Following on from our Part 1 in which we discussed the positives and consideration factors around joining a Consultancy post (link here) Part 2 covers Contractors and Contracting businesses, a huge part of the Built Environment.

As with and probably even more so than Consultancy, this part of the industry has plenty of variance in terms of the different packages, types of company (Main vs Sub) and size of company, we have tried to summarise the key points that you should think about.


The Pros

  • You are “in the thick of it” – if you are the kind of person that loves to be fully involved in a project, changing from your suit into your PPE and hard hat and dealing with people all levels then Contracting absolutely offers this, you can first hand see the progress and feel the fulfilment of a job well done when complete.
  • Ownership – We are all well aware that Construction projects come with plenty of challenges, some that even the best planner/architect/consultant couldn’t predict, working for the contractor you are more able to take control of an issue and manage it through to resolution rather than relying on others.
  • Niche Expertise – due to the large range of disciplines and packages you can specialise in a part of the sector you are passionate about, be it Mechanical, fit out, dry lining or even demolition, there are specialist companies leading the way in theat field that you could work for.
  • The Buck stops with you! – Ultimately you are the most responsible for the delivery of a project on time and on budget, this can lead to a real team bond and a test of what you are made of under often pretty strict deadlines.
  • SIZE AND SCALE – especially in Infrastructure, contractors are involved in some of the largest, most innovative and most exciting projects in the world from concept to delivery you can be involved in shaping our countries roads, airports, skylines and the environment in which we all live and work.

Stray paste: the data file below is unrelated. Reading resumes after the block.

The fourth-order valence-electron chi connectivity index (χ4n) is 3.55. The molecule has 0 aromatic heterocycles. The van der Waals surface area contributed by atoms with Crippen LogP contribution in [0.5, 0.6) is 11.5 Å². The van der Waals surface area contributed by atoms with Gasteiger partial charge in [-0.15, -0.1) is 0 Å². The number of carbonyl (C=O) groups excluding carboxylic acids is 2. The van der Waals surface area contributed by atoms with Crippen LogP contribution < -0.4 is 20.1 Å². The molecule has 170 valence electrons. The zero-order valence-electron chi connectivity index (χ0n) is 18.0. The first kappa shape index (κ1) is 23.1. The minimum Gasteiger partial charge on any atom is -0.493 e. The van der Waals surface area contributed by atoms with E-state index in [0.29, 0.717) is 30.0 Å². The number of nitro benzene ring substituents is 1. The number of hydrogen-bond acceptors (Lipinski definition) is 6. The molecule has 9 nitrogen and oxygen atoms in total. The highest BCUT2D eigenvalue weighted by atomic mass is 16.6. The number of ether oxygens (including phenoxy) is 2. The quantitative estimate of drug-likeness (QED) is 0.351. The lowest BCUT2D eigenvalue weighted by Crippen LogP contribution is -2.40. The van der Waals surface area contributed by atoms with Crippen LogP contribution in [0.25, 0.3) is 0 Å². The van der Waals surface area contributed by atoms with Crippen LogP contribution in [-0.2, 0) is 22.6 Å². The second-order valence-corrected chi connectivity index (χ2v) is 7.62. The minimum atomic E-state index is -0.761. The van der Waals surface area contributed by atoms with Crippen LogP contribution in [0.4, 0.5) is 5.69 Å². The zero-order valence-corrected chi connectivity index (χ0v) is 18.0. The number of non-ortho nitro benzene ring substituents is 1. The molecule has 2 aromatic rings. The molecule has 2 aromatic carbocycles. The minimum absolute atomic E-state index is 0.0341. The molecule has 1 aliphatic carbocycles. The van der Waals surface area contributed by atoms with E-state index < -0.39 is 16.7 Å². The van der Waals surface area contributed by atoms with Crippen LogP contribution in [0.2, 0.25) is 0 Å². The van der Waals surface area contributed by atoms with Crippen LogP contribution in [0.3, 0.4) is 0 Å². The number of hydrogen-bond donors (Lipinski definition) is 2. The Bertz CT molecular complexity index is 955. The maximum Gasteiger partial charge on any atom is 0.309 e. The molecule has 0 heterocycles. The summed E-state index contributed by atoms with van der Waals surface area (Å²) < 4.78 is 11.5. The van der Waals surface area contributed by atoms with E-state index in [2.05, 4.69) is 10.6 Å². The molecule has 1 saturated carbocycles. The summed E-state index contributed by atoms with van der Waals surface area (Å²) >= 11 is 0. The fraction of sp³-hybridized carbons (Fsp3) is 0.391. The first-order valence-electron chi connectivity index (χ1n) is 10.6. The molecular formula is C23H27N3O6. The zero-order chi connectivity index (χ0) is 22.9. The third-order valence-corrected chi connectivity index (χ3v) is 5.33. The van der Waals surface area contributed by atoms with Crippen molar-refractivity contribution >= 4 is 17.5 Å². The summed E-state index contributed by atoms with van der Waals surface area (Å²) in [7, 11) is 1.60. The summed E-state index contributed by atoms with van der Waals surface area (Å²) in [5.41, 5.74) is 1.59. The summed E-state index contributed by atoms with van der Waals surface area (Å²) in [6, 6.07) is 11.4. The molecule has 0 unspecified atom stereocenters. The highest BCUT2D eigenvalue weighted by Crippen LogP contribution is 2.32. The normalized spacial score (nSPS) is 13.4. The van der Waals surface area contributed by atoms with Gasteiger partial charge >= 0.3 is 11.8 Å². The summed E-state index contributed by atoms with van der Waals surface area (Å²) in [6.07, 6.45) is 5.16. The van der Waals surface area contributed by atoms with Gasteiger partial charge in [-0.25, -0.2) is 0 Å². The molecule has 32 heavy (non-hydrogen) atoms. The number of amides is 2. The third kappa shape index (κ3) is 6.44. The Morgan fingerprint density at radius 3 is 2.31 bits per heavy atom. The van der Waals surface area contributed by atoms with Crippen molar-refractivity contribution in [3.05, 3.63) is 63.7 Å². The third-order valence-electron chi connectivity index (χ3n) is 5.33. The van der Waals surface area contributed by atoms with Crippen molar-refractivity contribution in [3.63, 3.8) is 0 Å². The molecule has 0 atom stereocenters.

• Progression – within the contractor space it is not uncommon for someone to move up the ranks quickly initially by delivering and getting stuff done.


  • As we mentioned, the buck stops with you, deadlines are set and delays often lead to penalties so you can need to be flexible in your approach to working hours in order to get the job done.  That said many companies are now using technology such as remote desktop, virtual servers and Skype/Facetime to allow flexible working practices so don’t expect to be sleeping in the office!
  • Margins – it has been widely reported in the news and government commissioned reports such as the Farmer Review   that margins in the Contractor space can be low and need to be addressed, this comes with an element of risk and can make this part of the job market volatile at times. In some extreme cases (such as Carillions recent troubles) this could be a contributor to job cuts and even company liquidation.
  • Senior roles? – much as the initial climb can happen quicker than most sectors, progression can become a bit more challenging and more competitive when you get up towards Commercial Director/senior level as there tends to be strong competititon for each opportunity.
  • All Weathers! – Whilst clearly for some being out on site and in the thick of it is a huge benefit and breaks up the day, some prefer a toasty office and good coffee than being on site during the latest British weather change!
  • Professional Development – whilst some companies really prioritise this, it Is less common than in Consultancy, due to the nature of the deadlines, things like your MRICS/APC can take a back seat and may need you to be more proactive seeking out the courses and funding your own development.


Let us know your thoughts on the above and if you agree or not, if you want to talk specifically around your options then we would love to jump on a call or grab a coffee (in a warm office or out on site, we don’t mind!!)